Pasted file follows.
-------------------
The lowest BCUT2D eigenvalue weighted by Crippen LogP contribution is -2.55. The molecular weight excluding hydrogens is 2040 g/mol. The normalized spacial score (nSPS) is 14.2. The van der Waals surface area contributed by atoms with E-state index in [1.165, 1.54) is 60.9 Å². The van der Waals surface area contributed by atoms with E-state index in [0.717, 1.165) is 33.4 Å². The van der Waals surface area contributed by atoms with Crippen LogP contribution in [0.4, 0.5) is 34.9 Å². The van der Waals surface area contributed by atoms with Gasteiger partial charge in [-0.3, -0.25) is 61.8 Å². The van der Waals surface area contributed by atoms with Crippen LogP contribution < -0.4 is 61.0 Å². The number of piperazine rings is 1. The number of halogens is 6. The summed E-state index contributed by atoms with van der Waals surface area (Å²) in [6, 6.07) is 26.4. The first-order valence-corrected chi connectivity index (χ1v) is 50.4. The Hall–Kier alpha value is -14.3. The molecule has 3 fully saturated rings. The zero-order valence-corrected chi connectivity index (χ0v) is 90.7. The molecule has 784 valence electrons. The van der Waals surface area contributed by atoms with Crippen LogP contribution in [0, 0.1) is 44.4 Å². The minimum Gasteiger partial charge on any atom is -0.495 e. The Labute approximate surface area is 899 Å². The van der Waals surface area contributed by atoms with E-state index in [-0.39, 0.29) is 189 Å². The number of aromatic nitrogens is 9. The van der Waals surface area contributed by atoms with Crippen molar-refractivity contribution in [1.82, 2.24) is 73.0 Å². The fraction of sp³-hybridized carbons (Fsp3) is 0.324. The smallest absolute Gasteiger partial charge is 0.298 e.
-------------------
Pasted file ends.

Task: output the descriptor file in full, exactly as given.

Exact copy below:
The lowest BCUT2D eigenvalue weighted by Crippen LogP contribution is -2.55. The molecular weight excluding hydrogens is 2040 g/mol. The normalized spacial score (nSPS) is 14.2. The van der Waals surface area contributed by atoms with E-state index in [1.165, 1.54) is 60.9 Å². The van der Waals surface area contributed by atoms with E-state index in [0.717, 1.165) is 33.4 Å². The van der Waals surface area contributed by atoms with Crippen LogP contribution in [0.4, 0.5) is 34.9 Å². The van der Waals surface area contributed by atoms with Gasteiger partial charge in [-0.3, -0.25) is 61.8 Å². The van der Waals surface area contributed by atoms with Crippen LogP contribution < -0.4 is 61.0 Å². The number of piperazine rings is 1. The number of halogens is 6. The summed E-state index contributed by atoms with van der Waals surface area (Å²) in [6, 6.07) is 26.4. The first-order valence-corrected chi connectivity index (χ1v) is 50.4. The Hall–Kier alpha value is -14.3. The molecule has 3 fully saturated rings. The zero-order valence-corrected chi connectivity index (χ0v) is 90.7. The molecule has 784 valence electrons. The van der Waals surface area contributed by atoms with Crippen LogP contribution in [0, 0.1) is 44.4 Å². The minimum Gasteiger partial charge on any atom is -0.495 e. The Labute approximate surface area is 899 Å². The van der Waals surface area contributed by atoms with E-state index in [-0.39, 0.29) is 189 Å². The number of aromatic nitrogens is 9. The van der Waals surface area contributed by atoms with Crippen molar-refractivity contribution in [1.82, 2.24) is 73.0 Å². The fraction of sp³-hybridized carbons (Fsp3) is 0.324. The smallest absolute Gasteiger partial charge is 0.298 e.